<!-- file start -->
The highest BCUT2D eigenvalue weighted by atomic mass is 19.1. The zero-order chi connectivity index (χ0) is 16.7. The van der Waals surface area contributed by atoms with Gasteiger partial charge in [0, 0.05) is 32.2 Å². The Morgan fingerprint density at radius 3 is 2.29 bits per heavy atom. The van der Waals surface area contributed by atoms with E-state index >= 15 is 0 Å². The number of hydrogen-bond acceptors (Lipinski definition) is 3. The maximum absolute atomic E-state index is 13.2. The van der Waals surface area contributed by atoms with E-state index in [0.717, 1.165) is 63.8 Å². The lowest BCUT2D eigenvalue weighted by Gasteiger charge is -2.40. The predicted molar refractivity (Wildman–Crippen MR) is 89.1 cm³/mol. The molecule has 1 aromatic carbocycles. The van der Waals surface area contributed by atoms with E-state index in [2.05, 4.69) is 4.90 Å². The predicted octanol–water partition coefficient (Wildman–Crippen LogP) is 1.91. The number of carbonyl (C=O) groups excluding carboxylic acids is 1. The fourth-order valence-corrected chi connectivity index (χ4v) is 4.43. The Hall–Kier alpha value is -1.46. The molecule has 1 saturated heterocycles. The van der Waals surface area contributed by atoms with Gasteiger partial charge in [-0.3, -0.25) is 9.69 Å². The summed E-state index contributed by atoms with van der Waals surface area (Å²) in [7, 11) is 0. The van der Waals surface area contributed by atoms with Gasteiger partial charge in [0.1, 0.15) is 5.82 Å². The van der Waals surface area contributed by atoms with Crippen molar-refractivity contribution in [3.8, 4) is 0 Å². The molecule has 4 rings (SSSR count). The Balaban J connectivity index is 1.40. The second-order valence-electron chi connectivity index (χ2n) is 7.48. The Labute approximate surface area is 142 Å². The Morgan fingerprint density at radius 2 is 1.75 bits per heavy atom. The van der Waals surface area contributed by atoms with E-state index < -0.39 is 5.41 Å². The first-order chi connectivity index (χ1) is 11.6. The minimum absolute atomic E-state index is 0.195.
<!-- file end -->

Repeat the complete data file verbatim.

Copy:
The highest BCUT2D eigenvalue weighted by atomic mass is 19.1. The zero-order chi connectivity index (χ0) is 16.7. The van der Waals surface area contributed by atoms with Gasteiger partial charge in [0, 0.05) is 32.2 Å². The Morgan fingerprint density at radius 3 is 2.29 bits per heavy atom. The van der Waals surface area contributed by atoms with E-state index >= 15 is 0 Å². The number of hydrogen-bond acceptors (Lipinski definition) is 3. The maximum absolute atomic E-state index is 13.2. The van der Waals surface area contributed by atoms with E-state index in [0.717, 1.165) is 63.8 Å². The lowest BCUT2D eigenvalue weighted by Gasteiger charge is -2.40. The predicted molar refractivity (Wildman–Crippen MR) is 89.1 cm³/mol. The molecule has 1 aromatic carbocycles. The van der Waals surface area contributed by atoms with E-state index in [2.05, 4.69) is 4.90 Å². The predicted octanol–water partition coefficient (Wildman–Crippen LogP) is 1.91. The number of carbonyl (C=O) groups excluding carboxylic acids is 1. The fourth-order valence-corrected chi connectivity index (χ4v) is 4.43. The Hall–Kier alpha value is -1.46. The molecule has 1 saturated heterocycles. The van der Waals surface area contributed by atoms with Gasteiger partial charge in [-0.3, -0.25) is 9.69 Å². The summed E-state index contributed by atoms with van der Waals surface area (Å²) in [7, 11) is 0. The van der Waals surface area contributed by atoms with Gasteiger partial charge in [0.1, 0.15) is 5.82 Å². The van der Waals surface area contributed by atoms with Crippen molar-refractivity contribution in [3.8, 4) is 0 Å². The molecule has 4 rings (SSSR count). The Balaban J connectivity index is 1.40. The second-order valence-electron chi connectivity index (χ2n) is 7.48. The Labute approximate surface area is 142 Å². The Morgan fingerprint density at radius 2 is 1.75 bits per heavy atom. The van der Waals surface area contributed by atoms with E-state index < -0.39 is 5.41 Å². The first-order chi connectivity index (χ1) is 11.6. The minimum absolute atomic E-state index is 0.195.